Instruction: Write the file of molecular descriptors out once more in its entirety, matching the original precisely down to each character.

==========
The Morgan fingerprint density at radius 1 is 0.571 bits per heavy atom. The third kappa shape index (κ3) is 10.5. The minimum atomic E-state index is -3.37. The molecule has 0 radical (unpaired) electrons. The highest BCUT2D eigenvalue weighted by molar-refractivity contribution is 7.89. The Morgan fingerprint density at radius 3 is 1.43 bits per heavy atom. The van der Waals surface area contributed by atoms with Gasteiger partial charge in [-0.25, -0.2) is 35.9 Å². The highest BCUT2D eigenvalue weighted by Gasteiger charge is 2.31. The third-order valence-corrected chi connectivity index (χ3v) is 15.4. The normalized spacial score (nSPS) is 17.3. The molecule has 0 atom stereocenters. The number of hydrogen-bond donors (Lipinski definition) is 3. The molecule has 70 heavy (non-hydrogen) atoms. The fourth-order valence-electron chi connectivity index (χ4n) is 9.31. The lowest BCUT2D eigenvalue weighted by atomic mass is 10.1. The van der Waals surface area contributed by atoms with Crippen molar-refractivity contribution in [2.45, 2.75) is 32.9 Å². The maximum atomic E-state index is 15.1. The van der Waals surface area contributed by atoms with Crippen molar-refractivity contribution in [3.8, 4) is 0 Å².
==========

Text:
The Morgan fingerprint density at radius 1 is 0.571 bits per heavy atom. The third kappa shape index (κ3) is 10.5. The minimum atomic E-state index is -3.37. The molecule has 0 radical (unpaired) electrons. The highest BCUT2D eigenvalue weighted by molar-refractivity contribution is 7.89. The Morgan fingerprint density at radius 3 is 1.43 bits per heavy atom. The van der Waals surface area contributed by atoms with Gasteiger partial charge in [-0.25, -0.2) is 35.9 Å². The highest BCUT2D eigenvalue weighted by Gasteiger charge is 2.31. The third-order valence-corrected chi connectivity index (χ3v) is 15.4. The normalized spacial score (nSPS) is 17.3. The molecule has 0 atom stereocenters. The number of hydrogen-bond donors (Lipinski definition) is 3. The molecule has 70 heavy (non-hydrogen) atoms. The fourth-order valence-electron chi connectivity index (χ4n) is 9.31. The lowest BCUT2D eigenvalue weighted by atomic mass is 10.1. The van der Waals surface area contributed by atoms with Crippen molar-refractivity contribution in [2.45, 2.75) is 32.9 Å². The maximum atomic E-state index is 15.1. The van der Waals surface area contributed by atoms with Crippen molar-refractivity contribution in [3.8, 4) is 0 Å².